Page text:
I have recently returned to the gym and I am trying to get back to my former glory (and exceed eventually). The big problem I see is that I can complete a set with full range of motion, but following sets are difficult to complete without using partial reps. Clearly I have strength, but no endurance.

My current focus is hypertrophy and I do about 10-12 reps in my exercises where the last rep or two are really challenging. Is there something I can do on top of my normal routine to improve endurance? Or is there something I can incorporate into my routine? Aside from just continuing the exercising until my endurance improves over time. I'm looking for something extra, if such a thing exists.

  • Endurance should automatically improve with repeating the exercises, so with time.
    – Jan
    May 17, 2019 at 17:22
  • @Jan, very true. But I'm impatient and was also curious if there was something else I can do. May 17, 2019 at 17:25
  • 1
    Not that I'm aware of. Endurance results from exercise. You may want to try some cardio (walking, running) to improve your lung capacity and circulation, though.
    – Jan
    May 17, 2019 at 17:27
  • So the problem is muscular endurance not running out of air or heart rate accelerating?
    – Andy
    Mar 22, 2020 at 18:29

3 Answers 3


I consider content by Matt Wenning as gold, and study it in great detail. If you watch this video and jump to 9:32: Potentiation Warm-Ups for Lifting at the High School Level and Beyond you can hear how he struggled with fatigue after performing squats in powerlifting competitions, resulting in a poor benchpress result.

His solution was to increase work capacity by performing sets of 25 repetitions as a part of warm-up. However he did not perform such long sets on the lifts themselves. Instead he mostly used isolation exercises targeting muscles he had identified as weak or lagging. In the case of benchpress that was his triceps and lats, which he targeted with 4 sets of 25 of dumbell benchpress, lat pulldown and triceps pulldown.

At 18:10 he mentions that his warm-up for lower body consists of: 4x25 belt squats, 4x25 45 degrees back extensions and 1 minutes planks. None of these exercises involve loading the spine with a barbell and are therefore easier on the back. This seem to be a very important point. "You want strength without mileage". Therefore you should try to incorporate as much as possible exercises that do not load the spine with a barbell.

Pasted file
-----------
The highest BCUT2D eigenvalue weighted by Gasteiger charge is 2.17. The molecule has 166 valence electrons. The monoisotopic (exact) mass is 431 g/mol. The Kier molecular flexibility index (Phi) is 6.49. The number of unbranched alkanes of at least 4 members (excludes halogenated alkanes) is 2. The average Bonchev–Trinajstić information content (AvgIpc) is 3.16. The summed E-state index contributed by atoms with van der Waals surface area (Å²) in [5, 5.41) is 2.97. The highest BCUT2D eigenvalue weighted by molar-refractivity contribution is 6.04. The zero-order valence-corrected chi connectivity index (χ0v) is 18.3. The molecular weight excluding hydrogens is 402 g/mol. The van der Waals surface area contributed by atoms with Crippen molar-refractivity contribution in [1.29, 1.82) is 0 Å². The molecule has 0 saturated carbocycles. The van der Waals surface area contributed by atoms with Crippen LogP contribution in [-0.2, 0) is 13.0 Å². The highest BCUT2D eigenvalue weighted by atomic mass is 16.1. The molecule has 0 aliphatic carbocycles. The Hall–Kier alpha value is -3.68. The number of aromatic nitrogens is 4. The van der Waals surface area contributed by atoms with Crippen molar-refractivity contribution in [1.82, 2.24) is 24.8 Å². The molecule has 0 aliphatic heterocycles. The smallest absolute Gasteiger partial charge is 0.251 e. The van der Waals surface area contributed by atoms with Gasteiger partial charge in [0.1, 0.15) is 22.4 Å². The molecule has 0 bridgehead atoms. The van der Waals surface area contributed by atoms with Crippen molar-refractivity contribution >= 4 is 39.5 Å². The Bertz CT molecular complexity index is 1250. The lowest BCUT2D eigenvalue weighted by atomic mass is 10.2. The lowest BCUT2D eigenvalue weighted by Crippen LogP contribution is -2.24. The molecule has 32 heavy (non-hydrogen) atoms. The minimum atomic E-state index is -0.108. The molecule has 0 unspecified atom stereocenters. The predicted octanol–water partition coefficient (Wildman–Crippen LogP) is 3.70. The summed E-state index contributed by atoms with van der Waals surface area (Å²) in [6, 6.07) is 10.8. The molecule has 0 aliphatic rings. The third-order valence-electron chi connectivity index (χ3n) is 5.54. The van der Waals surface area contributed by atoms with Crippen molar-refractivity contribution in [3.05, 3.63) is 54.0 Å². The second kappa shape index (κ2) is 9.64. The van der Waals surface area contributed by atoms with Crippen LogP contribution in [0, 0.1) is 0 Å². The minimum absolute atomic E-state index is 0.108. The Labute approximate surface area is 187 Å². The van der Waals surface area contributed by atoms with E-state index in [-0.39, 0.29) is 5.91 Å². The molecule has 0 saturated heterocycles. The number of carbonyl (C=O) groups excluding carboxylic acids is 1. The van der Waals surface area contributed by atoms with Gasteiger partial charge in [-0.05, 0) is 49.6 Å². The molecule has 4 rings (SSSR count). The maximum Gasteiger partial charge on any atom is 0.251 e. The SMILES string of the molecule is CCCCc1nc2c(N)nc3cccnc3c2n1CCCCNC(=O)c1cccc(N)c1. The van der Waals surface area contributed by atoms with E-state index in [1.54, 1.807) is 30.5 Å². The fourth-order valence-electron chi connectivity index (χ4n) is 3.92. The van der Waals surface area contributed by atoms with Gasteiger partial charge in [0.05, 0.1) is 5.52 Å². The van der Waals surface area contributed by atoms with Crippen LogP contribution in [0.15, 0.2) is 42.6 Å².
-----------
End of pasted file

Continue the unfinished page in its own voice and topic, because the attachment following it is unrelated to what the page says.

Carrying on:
Another point that he mentions (21:30) is that the benchpress should be treated as a triceps exercise (not a pec exercise) for healthy shoulders. And that the warm-up exercises should be rotated (23:45).


Endurance is being able to do an activity longer, so to increase endurance you need to do the activity longer. You're talking about endurance on the rather low end of the endurance scale. In other words, not on the doing an activity for several hours continuously (such as cycling or marathon running) where the word endurance is most often used. What you're looking for is sometimes called power endurance.

Also there's always a trade off with higher weight and the reps you can do. For example your 1 rep max is your max because you can only do it one time. You can do a lower weight more times. So it's possible your endurance isn't the problem and it's just that your expectations with what weight you can do for your whole set is wrong. But it is also possible with the same 1RM to be able to do more reps at 80 or 90% or whatever of your 1RM. Again to train to do that means you need to do more reps.

Some options to increase endurance:

  1. Lower weight and more reps. If you can't complete your sets at full reps try dropping by 2-5kg until you can. Then progress adding weight from there as you can but still completing your sets.
  2. Add additional sets with lower weight and higher reps. For example try putting 70-80% of the weight you normally workout at and try aiming for maximum reps.
  3. Add 1-2 negatives at the end of your last set or alternately at the end of each set. Have your partner give the minimum assistance to keep the weight moving as you tire out. These can be extremely challenging and if done at the end of each set will tire you quickly meaning you will not be able to complete as many sets.

You may need to vary between these options to increase your endurance.

As with increasing any exercise program, monitor carefully for signs of overtraining where your body is not recovering properly.


My simple answer would be: - Try working in the area of the anaerobic threshold for as long as possible.

There is also couple of aspects of endurance: - Physiological / structural - Psychological

The case is really not that simple.

  • 1
    How would working anaerobically increase endurance? Simply giving a vague "it isn't that simple" doesn't make for a great answer.
    – JohnP
    Jun 26, 2019 at 16:53

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